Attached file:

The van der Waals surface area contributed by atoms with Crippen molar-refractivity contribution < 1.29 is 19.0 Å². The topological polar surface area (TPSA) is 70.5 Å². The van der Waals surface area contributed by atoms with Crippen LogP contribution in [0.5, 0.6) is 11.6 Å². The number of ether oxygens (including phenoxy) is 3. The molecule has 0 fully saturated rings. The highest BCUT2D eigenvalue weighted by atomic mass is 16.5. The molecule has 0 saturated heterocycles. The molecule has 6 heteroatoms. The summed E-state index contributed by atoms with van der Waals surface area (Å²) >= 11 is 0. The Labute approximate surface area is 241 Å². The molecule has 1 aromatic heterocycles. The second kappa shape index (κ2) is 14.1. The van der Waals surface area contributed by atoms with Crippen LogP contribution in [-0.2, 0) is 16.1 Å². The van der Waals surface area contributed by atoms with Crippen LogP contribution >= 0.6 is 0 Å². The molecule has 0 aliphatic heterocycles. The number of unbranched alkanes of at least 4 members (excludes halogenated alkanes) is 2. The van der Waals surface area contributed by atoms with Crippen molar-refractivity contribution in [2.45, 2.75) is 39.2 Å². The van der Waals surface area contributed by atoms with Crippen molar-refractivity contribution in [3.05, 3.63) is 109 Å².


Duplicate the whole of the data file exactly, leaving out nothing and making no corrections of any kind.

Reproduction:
The van der Waals surface area contributed by atoms with Crippen molar-refractivity contribution < 1.29 is 19.0 Å². The topological polar surface area (TPSA) is 70.5 Å². The van der Waals surface area contributed by atoms with Crippen LogP contribution in [0.5, 0.6) is 11.6 Å². The number of ether oxygens (including phenoxy) is 3. The molecule has 0 fully saturated rings. The highest BCUT2D eigenvalue weighted by atomic mass is 16.5. The molecule has 0 saturated heterocycles. The molecule has 6 heteroatoms. The summed E-state index contributed by atoms with van der Waals surface area (Å²) >= 11 is 0. The Labute approximate surface area is 241 Å². The molecule has 1 aromatic heterocycles. The second kappa shape index (κ2) is 14.1. The van der Waals surface area contributed by atoms with Crippen LogP contribution in [-0.2, 0) is 16.1 Å². The van der Waals surface area contributed by atoms with Crippen LogP contribution >= 0.6 is 0 Å². The molecule has 0 aliphatic heterocycles. The number of unbranched alkanes of at least 4 members (excludes halogenated alkanes) is 2. The van der Waals surface area contributed by atoms with Crippen molar-refractivity contribution in [2.45, 2.75) is 39.2 Å². The van der Waals surface area contributed by atoms with Crippen molar-refractivity contribution in [3.05, 3.63) is 109 Å².